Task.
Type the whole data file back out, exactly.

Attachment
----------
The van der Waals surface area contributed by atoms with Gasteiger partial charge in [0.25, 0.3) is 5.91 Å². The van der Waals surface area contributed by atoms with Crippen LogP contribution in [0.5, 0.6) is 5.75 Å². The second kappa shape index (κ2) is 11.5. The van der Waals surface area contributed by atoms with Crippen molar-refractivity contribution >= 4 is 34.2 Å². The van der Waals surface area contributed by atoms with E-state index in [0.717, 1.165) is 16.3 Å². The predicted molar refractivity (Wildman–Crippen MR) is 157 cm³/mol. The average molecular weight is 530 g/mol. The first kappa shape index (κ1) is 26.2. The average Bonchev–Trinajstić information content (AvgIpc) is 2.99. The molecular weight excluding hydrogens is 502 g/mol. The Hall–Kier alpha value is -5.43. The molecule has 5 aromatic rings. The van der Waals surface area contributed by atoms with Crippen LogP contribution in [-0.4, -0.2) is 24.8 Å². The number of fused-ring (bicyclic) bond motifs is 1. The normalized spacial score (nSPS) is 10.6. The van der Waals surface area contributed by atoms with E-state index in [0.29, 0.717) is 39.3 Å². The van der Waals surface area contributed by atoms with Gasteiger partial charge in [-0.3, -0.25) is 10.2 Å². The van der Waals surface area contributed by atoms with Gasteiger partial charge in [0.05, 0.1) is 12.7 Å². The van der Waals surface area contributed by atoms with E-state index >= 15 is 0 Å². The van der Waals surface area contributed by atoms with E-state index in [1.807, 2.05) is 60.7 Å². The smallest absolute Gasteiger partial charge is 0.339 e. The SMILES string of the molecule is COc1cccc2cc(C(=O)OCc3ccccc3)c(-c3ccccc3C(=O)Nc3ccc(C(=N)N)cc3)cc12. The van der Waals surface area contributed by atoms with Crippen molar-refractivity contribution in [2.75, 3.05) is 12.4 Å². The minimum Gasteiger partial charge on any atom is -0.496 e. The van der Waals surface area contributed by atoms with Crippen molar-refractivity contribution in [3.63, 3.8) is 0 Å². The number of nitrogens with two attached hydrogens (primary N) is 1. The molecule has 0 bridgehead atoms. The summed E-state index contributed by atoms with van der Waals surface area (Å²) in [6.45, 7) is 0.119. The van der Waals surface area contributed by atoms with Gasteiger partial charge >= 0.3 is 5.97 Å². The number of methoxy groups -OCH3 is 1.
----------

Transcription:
The van der Waals surface area contributed by atoms with Gasteiger partial charge in [0.25, 0.3) is 5.91 Å². The van der Waals surface area contributed by atoms with Crippen LogP contribution in [0.5, 0.6) is 5.75 Å². The second kappa shape index (κ2) is 11.5. The van der Waals surface area contributed by atoms with Crippen molar-refractivity contribution >= 4 is 34.2 Å². The van der Waals surface area contributed by atoms with E-state index in [0.717, 1.165) is 16.3 Å². The predicted molar refractivity (Wildman–Crippen MR) is 157 cm³/mol. The average molecular weight is 530 g/mol. The first kappa shape index (κ1) is 26.2. The average Bonchev–Trinajstić information content (AvgIpc) is 2.99. The molecular weight excluding hydrogens is 502 g/mol. The Hall–Kier alpha value is -5.43. The molecule has 5 aromatic rings. The van der Waals surface area contributed by atoms with Crippen LogP contribution in [-0.4, -0.2) is 24.8 Å². The number of fused-ring (bicyclic) bond motifs is 1. The normalized spacial score (nSPS) is 10.6. The van der Waals surface area contributed by atoms with E-state index in [0.29, 0.717) is 39.3 Å². The van der Waals surface area contributed by atoms with Gasteiger partial charge in [-0.3, -0.25) is 10.2 Å². The van der Waals surface area contributed by atoms with Gasteiger partial charge in [0.05, 0.1) is 12.7 Å². The van der Waals surface area contributed by atoms with E-state index >= 15 is 0 Å². The van der Waals surface area contributed by atoms with E-state index in [1.807, 2.05) is 60.7 Å². The smallest absolute Gasteiger partial charge is 0.339 e. The SMILES string of the molecule is COc1cccc2cc(C(=O)OCc3ccccc3)c(-c3ccccc3C(=O)Nc3ccc(C(=N)N)cc3)cc12. The van der Waals surface area contributed by atoms with Crippen molar-refractivity contribution in [2.75, 3.05) is 12.4 Å². The minimum Gasteiger partial charge on any atom is -0.496 e. The van der Waals surface area contributed by atoms with Crippen molar-refractivity contribution in [3.63, 3.8) is 0 Å². The number of nitrogens with two attached hydrogens (primary N) is 1. The molecule has 0 bridgehead atoms. The summed E-state index contributed by atoms with van der Waals surface area (Å²) in [6.45, 7) is 0.119. The van der Waals surface area contributed by atoms with Gasteiger partial charge >= 0.3 is 5.97 Å². The number of methoxy groups -OCH3 is 1.